slide1 n.
Download
Skip this Video
Loading SlideShow in 5 Seconds..
FOLLOW GUIDE DIRECT MOVING FROM WHY TO HOW Barcelona, 2009 Ken Resnicow, PhD PowerPoint Presentation
Download Presentation
FOLLOW GUIDE DIRECT MOVING FROM WHY TO HOW Barcelona, 2009 Ken Resnicow, PhD

Loading in 2 Seconds...

play fullscreen
1 / 109

FOLLOW GUIDE DIRECT MOVING FROM WHY TO HOW Barcelona, 2009 Ken Resnicow, PhD - PowerPoint PPT Presentation


  • 78 Views
  • Uploaded on

FOLLOW GUIDE DIRECT MOVING FROM WHY TO HOW Barcelona, 2009 Ken Resnicow, PhD University of Michigan School of Public Health Ann Arbor, MI Kresnic@umich.edu. What they tell us….

loader
I am the owner, or an agent authorized to act on behalf of the owner, of the copyrighted work described.
capcha
Download Presentation

FOLLOW GUIDE DIRECT MOVING FROM WHY TO HOW Barcelona, 2009 Ken Resnicow, PhD


An Image/Link below is provided (as is) to download presentation

Download Policy: Content on the Website is provided to you AS IS for your information and personal use and may not be sold / licensed / shared on other websites without getting consent from its author.While downloading, if for some reason you are not able to download a presentation, the publisher may have deleted the file from their server.


- - - - - - - - - - - - - - - - - - - - - - - - - - E N D - - - - - - - - - - - - - - - - - - - - - - - - - -
    Presentation Transcript
    1. FOLLOW GUIDE DIRECT MOVING FROM WHY TO HOW Barcelona, 2009 Ken Resnicow, PhD University of Michigan School of Public Health Ann Arbor, MI Kresnic@umich.edu

    2. What they tell us…. “Ok, I got the reflection thing. I got the change talk thing. But where do I go from there. How do I bring this all together. ”

    3. Perceived Barriers in the Treatment of Overweight Children and Adolescents Percentage Responding “Most of the Time” and “Often” RDs PNPsPediatricians Barrier (n= 441) (n = 293) (n = 201) Lack of patient motivation 61.9 78.2 85.7 Lack of parent involvement 71.8 82.5 81.2 Lack of clinician time 31.2 45.9 58.0 Lack of reimbursement 68.1 46.8 45.8 Lack of clinician knowledge 23.8 32.2 44.0 Lack of treatment skills 27.3 32.2 45.0 Lack of support services 55.5 57.0 60.0 Treatment futility 37.4 52.6 53.0 Eating disorder concerns 17.2 12.9 10.0 Story MT, Neumark-Stzainer DR, Sherwood NE, Holt K, Sofka D, Trowbridge FL, et al. Management of child and adolescent obesity: attitudes, barriers, skills, and training needs among health care professionals. Pediatrics. 2002;110(1 Pt 2):210-4.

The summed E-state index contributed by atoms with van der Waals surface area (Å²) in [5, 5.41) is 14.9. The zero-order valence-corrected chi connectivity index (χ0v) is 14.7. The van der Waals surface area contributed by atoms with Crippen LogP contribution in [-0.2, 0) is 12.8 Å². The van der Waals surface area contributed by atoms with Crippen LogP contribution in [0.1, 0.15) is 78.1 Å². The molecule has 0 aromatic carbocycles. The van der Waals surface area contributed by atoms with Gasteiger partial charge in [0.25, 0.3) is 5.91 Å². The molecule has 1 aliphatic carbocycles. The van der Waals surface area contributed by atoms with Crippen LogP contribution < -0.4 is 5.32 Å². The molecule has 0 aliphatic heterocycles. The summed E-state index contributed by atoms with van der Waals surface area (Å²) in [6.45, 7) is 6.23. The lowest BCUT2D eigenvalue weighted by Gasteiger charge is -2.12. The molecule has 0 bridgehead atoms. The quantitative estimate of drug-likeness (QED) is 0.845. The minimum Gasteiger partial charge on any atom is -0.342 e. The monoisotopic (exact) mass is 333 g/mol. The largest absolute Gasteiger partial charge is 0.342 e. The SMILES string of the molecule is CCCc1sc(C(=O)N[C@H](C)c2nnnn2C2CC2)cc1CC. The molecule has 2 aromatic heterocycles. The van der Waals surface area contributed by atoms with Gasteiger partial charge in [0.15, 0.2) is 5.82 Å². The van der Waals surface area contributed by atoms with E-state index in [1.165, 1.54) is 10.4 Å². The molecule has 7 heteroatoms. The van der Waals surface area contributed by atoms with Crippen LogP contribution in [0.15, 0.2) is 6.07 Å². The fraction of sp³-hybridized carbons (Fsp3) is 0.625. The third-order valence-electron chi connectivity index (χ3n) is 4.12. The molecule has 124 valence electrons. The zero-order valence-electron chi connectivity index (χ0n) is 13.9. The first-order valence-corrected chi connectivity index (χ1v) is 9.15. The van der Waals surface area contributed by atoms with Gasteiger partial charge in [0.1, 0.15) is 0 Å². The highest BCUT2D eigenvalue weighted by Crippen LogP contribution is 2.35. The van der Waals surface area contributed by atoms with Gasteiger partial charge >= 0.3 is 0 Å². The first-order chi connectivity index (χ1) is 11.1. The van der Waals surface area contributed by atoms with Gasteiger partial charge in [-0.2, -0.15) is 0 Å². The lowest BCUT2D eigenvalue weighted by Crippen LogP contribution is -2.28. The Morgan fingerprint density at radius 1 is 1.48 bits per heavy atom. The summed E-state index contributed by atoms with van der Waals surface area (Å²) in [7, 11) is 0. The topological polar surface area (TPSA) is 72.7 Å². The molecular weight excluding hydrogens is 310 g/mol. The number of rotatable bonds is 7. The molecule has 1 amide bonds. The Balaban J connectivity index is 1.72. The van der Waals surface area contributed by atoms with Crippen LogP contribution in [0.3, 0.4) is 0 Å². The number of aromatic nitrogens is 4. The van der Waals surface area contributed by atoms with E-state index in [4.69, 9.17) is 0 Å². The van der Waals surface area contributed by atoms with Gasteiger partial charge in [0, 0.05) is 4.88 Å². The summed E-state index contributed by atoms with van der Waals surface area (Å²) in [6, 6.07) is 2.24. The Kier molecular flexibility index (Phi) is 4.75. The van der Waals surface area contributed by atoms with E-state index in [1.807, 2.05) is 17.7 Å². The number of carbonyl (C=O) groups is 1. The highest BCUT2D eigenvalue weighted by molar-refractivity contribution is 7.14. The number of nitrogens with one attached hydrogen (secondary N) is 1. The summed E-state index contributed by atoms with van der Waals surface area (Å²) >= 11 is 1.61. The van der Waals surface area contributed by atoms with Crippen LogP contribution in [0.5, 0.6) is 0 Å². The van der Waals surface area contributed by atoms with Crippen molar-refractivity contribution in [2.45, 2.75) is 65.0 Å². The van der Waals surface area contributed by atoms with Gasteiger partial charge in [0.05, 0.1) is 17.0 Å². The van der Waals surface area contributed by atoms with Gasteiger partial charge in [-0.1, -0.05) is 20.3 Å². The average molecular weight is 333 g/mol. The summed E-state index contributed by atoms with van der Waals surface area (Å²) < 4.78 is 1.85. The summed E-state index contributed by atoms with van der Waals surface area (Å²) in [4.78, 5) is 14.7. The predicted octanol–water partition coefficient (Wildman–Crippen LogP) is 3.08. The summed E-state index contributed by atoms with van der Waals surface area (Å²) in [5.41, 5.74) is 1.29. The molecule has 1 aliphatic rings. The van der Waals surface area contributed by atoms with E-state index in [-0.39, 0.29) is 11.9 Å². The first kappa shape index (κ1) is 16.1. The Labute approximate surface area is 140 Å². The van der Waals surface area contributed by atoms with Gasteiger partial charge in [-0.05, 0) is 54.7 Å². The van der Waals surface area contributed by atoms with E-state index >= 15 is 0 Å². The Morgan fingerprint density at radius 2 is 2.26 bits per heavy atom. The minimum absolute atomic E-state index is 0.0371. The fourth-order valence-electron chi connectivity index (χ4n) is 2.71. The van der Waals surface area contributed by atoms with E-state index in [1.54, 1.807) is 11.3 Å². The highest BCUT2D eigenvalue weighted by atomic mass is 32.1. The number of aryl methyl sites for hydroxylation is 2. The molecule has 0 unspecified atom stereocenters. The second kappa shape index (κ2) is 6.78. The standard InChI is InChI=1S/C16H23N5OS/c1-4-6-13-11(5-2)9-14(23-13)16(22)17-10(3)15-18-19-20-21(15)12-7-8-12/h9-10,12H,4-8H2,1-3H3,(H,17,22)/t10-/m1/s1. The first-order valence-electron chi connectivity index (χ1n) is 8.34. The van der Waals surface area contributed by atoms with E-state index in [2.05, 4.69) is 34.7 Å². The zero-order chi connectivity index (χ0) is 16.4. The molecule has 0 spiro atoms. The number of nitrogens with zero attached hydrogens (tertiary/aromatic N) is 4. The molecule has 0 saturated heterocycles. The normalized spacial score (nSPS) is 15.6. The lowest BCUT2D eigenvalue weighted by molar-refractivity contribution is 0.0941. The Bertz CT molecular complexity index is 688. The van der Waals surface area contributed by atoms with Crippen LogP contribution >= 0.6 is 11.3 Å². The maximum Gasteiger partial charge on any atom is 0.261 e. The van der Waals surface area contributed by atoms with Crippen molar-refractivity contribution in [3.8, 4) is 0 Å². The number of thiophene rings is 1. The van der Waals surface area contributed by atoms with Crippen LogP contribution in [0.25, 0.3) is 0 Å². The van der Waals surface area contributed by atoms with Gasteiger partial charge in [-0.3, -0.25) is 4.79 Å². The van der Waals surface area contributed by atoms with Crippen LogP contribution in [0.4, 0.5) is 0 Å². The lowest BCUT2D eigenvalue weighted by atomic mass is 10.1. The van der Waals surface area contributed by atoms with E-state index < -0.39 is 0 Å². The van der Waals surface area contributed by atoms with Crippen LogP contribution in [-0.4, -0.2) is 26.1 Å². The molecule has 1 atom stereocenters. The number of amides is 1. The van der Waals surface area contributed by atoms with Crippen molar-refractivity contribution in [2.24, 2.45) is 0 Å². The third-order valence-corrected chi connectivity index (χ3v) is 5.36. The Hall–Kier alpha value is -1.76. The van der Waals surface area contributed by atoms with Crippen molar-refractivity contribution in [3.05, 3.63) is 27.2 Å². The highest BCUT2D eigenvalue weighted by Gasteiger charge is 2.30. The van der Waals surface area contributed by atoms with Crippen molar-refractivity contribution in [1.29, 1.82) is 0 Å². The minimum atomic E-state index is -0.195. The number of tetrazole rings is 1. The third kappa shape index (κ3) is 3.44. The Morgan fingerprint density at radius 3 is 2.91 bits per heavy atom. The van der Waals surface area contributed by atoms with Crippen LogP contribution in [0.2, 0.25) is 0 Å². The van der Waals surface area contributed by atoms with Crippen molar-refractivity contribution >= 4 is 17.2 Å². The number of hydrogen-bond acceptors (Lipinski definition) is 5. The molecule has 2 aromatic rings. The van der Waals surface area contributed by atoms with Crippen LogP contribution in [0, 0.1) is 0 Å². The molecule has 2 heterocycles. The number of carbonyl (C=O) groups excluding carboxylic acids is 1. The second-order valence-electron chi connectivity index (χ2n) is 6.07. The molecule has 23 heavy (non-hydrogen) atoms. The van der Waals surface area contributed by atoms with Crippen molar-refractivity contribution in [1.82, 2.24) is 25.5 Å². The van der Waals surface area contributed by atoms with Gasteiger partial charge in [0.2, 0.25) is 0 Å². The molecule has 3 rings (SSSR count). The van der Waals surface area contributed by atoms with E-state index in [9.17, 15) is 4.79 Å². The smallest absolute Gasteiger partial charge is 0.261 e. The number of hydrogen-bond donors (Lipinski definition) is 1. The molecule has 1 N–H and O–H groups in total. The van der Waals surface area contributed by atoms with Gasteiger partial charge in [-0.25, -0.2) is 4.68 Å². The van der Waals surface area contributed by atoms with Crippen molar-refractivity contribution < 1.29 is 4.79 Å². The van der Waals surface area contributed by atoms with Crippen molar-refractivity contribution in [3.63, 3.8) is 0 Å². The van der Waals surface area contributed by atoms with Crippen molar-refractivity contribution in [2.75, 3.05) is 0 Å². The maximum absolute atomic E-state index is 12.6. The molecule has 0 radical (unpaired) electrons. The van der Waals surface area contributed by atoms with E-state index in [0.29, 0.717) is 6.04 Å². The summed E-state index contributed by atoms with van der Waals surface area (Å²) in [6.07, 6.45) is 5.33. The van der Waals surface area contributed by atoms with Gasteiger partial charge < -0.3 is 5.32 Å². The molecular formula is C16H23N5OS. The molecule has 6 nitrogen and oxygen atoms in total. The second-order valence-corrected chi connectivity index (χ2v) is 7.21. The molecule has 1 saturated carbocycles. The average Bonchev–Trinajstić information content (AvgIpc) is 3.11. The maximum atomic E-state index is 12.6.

4. Barriers to Treatment of Pediatric Obesity % Report Encountering FPs PDs (n=74) (n=213) Lack of patient motivation 99% 97% Poor patient compliance 96% 95% Lack of effective therapy 83% 78% No insurance for referrals 74% 67% Lack of availability of referral services 65% 64% No insurance for in-office counseling 60% 51% No time for frequent follow-up 56% 49% Kolagotla L, Adams W. Ambulatory management of childhood obesity. Obesity Research 2004;12(2):275-83.

    5. Attitudes toward pediatric obesity counseling Family PracticePeds (n=74) (n=213) Personal ability to counsel Poor 11% 6% Fair 30% 17% Average 44% 47% Good 15% 27% Excellent 0% 3% Efficacy of obesity counseling Poor 11% 23% Fair 48% 33% Average 36% 35% Good 5% 9% Excellent 0% 0.5% Kolagotla L, Adams W. Ambulatory management of childhood obesity. Obesity Research 2004;12(2):275-83.

    6. Perceived Skill Level in Pediatric Obesity Management Among Practitioners % Low Proficiency Level RDs PNPsPediatricians Use of behavioral management 15.8 32.5 38.9 strategies Modification of eating practices 2.4 8.2 15.1 Modification of physical activity 10.6 7.2 13.6 Modification of sedentary behavior 12.9 11.0 18.4 Guidance in parenting techniques 31.0 20.7 25.0 Addressing family conflicts 45.9 30.2 30.0 Assessment of the degree of 4.3 22.3 16.8 overweight Story MT, Neumark-Stzainer DR, Sherwood NE, Holt K, Sofka D, Trowbridge FL, et al. Management of child and adolescent obesity: attitudes, barriers, skills, and training needs among health care professionals. Pediatrics. 2002;110(1 Pt 2):210-4.

    7. Study Design: Ahluwalia, J. S., Okuyemi, K., Nollen, N., Choi, W. S., Kaur, H., Pulvers, K., et al. (2006). The effects of nicotine gum and counseling among African American light smokers: a 2 x 2 factorial design. Addiction, 101(6), 883-891. • Six counseling sessions • three in-person (at randomization, week 1, week 8) • three by telephone (week 3, week 6 and week 16). • Health education (HE) focused on providing information and advice. Review the addictive nature of nicotine, health consequences of smoking and benefits of quitting, and concrete strategies for a quit plan. • MI explored the pros and cons of smoking/quitting;motivation and confidence to quit and values clarification. • Both HE and MI counselors participated in weekly supervision

    8. MI not indicated in highly motivated? Baseline motivation to quit on a 1-10 scale was 9.1 AND Must be willing to set a quit date in the next 14 days and use nicotine gum for 8 weeks